REVIEW – Fargo: Season 3 Finale


Are you familiar with the Russian saying, “The past is predictable?” – V.M. Varga

I’m pretty sure you made that up. – Gloria Burgle

Possibly, but which of us can say with certainty what has occurred – actually occurred – and what is simply rumor, misinformation, opinion? – V.M. Varga

First, a brief history lesson. Erwin Schrodinger was an Austrian physicist who came up with a mind bending thought experiment. Simplified, picture a cat trapped in a steel box with both a source of radioactivity and a poison that releases when that source emits radiation. We can’t see inside the box, and a certain amount of time passes.

At that point, the cat can either be alive or dead, but cannot be both. If the box is opened, the answer is revealed, and one of the two observations is proven untrue. If it’s not opened, both answers are technically true, based on the available information.

(There’s much more to explain here, including quantum mechanics and all sorts of “fun” stuff, but this is enough to get the gist of the concept. You’re welcome for not melting your brains.)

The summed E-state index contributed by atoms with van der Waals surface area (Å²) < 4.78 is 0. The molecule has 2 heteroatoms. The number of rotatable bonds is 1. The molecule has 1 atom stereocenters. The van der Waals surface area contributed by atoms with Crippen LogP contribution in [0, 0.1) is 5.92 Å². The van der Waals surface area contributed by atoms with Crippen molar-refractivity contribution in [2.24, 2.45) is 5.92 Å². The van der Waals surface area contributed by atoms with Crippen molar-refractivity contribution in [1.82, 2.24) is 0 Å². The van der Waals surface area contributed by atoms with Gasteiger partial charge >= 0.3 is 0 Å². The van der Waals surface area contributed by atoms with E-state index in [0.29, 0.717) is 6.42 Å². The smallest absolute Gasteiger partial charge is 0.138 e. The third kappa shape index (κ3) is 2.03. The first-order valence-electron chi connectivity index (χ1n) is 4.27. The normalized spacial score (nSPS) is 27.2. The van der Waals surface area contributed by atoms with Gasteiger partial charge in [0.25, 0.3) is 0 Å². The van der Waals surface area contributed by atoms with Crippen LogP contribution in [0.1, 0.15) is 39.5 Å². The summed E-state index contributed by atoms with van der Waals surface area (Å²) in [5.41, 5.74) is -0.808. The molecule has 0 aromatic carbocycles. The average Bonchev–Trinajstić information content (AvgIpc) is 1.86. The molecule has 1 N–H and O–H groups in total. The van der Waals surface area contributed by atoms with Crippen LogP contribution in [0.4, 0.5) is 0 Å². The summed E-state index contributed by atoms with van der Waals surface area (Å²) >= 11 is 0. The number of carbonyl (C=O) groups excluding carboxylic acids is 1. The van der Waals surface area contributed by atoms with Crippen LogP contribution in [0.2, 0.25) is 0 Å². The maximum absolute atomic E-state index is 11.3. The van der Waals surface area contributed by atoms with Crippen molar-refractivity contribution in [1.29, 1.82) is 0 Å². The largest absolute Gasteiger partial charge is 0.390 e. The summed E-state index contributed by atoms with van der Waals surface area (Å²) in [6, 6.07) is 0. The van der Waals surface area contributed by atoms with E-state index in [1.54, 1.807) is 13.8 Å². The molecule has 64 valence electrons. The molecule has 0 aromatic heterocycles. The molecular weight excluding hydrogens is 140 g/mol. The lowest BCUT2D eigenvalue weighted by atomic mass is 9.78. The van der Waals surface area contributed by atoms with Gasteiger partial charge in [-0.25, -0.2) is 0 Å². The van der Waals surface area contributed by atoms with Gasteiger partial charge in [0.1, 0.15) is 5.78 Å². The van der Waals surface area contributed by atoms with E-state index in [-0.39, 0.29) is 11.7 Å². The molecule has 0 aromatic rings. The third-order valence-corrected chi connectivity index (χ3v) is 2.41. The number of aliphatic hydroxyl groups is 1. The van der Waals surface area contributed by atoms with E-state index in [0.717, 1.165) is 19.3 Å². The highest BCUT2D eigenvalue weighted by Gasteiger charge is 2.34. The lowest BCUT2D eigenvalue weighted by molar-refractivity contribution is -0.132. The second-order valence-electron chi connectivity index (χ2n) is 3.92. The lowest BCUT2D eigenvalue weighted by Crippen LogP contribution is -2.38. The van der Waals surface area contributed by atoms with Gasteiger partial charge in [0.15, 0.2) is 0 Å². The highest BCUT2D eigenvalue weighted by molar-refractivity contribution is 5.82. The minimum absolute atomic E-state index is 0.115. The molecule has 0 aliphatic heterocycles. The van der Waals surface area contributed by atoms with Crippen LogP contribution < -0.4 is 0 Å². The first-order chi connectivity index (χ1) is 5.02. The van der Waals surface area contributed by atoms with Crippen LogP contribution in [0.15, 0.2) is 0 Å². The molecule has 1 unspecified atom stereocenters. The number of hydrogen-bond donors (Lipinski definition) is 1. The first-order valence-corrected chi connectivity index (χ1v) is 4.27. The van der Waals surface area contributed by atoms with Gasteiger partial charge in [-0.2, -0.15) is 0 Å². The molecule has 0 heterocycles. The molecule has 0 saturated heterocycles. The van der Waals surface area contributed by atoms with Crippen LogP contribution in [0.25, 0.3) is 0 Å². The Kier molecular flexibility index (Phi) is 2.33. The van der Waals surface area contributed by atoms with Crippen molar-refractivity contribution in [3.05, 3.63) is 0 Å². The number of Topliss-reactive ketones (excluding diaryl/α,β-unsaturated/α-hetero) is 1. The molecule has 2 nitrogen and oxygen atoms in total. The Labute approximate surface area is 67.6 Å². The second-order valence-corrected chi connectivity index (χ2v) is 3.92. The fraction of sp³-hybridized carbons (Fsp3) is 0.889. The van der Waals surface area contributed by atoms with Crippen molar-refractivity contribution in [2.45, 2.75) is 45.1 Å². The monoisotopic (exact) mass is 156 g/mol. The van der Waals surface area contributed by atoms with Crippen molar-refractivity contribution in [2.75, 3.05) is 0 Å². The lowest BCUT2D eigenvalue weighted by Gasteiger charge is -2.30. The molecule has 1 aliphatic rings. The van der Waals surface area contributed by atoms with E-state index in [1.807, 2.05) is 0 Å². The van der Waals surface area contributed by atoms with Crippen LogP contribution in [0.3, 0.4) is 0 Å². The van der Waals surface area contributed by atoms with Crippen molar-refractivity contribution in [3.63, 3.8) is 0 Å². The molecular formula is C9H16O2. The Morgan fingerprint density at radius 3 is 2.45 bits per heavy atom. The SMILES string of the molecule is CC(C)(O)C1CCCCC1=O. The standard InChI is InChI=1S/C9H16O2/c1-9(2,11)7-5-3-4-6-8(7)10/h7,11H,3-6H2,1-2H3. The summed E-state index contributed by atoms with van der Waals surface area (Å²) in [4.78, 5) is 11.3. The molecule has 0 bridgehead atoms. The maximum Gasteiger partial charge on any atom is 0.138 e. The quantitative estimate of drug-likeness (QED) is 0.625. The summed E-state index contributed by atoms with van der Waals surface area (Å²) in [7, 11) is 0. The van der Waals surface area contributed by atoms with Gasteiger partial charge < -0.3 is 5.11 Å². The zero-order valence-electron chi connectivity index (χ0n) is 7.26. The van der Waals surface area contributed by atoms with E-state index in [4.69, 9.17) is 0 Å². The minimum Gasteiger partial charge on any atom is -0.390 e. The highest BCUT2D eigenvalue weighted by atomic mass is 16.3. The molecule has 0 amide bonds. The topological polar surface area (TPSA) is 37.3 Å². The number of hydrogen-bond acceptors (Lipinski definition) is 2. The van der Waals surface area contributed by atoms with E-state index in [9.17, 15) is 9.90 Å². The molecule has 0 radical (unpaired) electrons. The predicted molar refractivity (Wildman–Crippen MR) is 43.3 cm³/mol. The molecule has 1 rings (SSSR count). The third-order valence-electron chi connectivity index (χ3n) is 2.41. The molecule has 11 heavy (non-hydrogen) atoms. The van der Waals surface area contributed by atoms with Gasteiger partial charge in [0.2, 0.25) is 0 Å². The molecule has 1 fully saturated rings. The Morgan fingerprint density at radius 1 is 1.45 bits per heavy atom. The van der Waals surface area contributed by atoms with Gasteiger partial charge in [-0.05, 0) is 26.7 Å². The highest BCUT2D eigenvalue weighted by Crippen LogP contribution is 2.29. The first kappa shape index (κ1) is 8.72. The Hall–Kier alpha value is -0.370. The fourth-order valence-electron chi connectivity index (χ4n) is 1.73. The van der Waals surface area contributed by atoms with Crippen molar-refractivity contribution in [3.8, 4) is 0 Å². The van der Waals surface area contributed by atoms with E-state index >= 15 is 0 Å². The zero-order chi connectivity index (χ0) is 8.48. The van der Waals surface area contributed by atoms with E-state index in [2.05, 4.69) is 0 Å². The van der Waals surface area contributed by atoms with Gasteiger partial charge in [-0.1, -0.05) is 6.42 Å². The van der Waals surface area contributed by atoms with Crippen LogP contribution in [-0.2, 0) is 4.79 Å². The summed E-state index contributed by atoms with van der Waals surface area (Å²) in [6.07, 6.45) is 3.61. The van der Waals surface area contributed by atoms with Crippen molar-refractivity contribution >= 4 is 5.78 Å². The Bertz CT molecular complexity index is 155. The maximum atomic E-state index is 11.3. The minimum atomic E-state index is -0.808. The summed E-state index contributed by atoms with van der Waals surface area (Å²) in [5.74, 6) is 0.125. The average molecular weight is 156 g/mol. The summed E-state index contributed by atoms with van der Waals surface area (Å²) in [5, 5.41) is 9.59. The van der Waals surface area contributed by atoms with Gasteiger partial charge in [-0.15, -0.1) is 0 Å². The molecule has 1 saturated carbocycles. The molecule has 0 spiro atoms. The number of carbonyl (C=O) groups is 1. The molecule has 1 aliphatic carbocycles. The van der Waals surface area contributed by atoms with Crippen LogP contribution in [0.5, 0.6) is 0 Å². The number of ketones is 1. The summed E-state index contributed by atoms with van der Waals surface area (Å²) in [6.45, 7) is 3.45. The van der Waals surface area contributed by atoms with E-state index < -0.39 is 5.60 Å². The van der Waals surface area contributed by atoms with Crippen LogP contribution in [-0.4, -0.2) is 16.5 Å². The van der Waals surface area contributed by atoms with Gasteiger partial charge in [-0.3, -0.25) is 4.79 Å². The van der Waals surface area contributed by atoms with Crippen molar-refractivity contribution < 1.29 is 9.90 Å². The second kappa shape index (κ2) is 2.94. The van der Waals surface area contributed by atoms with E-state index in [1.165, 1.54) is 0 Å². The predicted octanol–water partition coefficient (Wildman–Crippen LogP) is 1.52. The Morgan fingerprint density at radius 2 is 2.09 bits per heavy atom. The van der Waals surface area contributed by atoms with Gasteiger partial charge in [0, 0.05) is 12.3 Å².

Now consider the final scene of the Fargo season finale, in which Department of Homeland Security Agent Gloria Burgle sits in front of V.M. Varga. Several years have passed since the two last crossed each other’s paths, but Gloria never forgot the one that got away. As much as Varga tried to hide it, neither did he. He may have needed a refresher, but the main reason he played dumb was to take the alpha role and show her he didn’t even think about her after the events in Minnesota.

But back to Schrodinger’s Cat. Gloria and Varga both tell stories about what’s going to happen five minutes into the future. Gloria tells her adversary he will be arrested, handcuffed, and charged with multiple counts of conspiracy to commit murder. Varga does what he always does. He tells stories about men of means and power, and how the laws simply don’t apply to them. He tells her someone with far more authority than Gloria will walk in, free Varga, and she’ll watch him walk out the door.

Between these two stories, we see a clock. After these two stories, we see that same clock, and the requisite five minutes haven’t passed. And then Noah Hawley’s story fades to black, takes a bow, and says goodbye. Whether that goodbye is permanent, we don’t know, but if this turns out to be the ultimate swan song, what a great way to go out.